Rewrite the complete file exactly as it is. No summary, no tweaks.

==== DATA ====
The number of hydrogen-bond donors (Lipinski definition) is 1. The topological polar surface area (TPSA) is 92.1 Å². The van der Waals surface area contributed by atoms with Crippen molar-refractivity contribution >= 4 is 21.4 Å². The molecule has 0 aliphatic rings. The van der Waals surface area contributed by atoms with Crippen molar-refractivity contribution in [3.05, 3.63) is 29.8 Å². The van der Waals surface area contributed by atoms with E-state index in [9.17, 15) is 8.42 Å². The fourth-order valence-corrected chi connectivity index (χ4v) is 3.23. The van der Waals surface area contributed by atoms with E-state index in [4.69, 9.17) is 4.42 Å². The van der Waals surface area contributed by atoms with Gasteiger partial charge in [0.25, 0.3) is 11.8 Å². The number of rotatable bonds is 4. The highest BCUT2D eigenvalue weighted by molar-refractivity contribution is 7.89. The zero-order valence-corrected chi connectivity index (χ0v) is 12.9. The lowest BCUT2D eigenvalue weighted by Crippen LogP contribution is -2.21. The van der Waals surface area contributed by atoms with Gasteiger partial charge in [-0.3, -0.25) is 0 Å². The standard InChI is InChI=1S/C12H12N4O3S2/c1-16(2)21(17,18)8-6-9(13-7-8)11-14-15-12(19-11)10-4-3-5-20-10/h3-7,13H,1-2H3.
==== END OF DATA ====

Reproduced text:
The number of hydrogen-bond donors (Lipinski definition) is 1. The topological polar surface area (TPSA) is 92.1 Å². The van der Waals surface area contributed by atoms with Crippen molar-refractivity contribution >= 4 is 21.4 Å². The molecule has 0 aliphatic rings. The van der Waals surface area contributed by atoms with Crippen molar-refractivity contribution in [3.05, 3.63) is 29.8 Å². The van der Waals surface area contributed by atoms with E-state index in [9.17, 15) is 8.42 Å². The fourth-order valence-corrected chi connectivity index (χ4v) is 3.23. The van der Waals surface area contributed by atoms with E-state index in [4.69, 9.17) is 4.42 Å². The van der Waals surface area contributed by atoms with Gasteiger partial charge in [0.25, 0.3) is 11.8 Å². The number of rotatable bonds is 4. The highest BCUT2D eigenvalue weighted by molar-refractivity contribution is 7.89. The zero-order valence-corrected chi connectivity index (χ0v) is 12.9. The lowest BCUT2D eigenvalue weighted by Crippen LogP contribution is -2.21. The van der Waals surface area contributed by atoms with Gasteiger partial charge in [-0.3, -0.25) is 0 Å². The standard InChI is InChI=1S/C12H12N4O3S2/c1-16(2)21(17,18)8-6-9(13-7-8)11-14-15-12(19-11)10-4-3-5-20-10/h3-7,13H,1-2H3.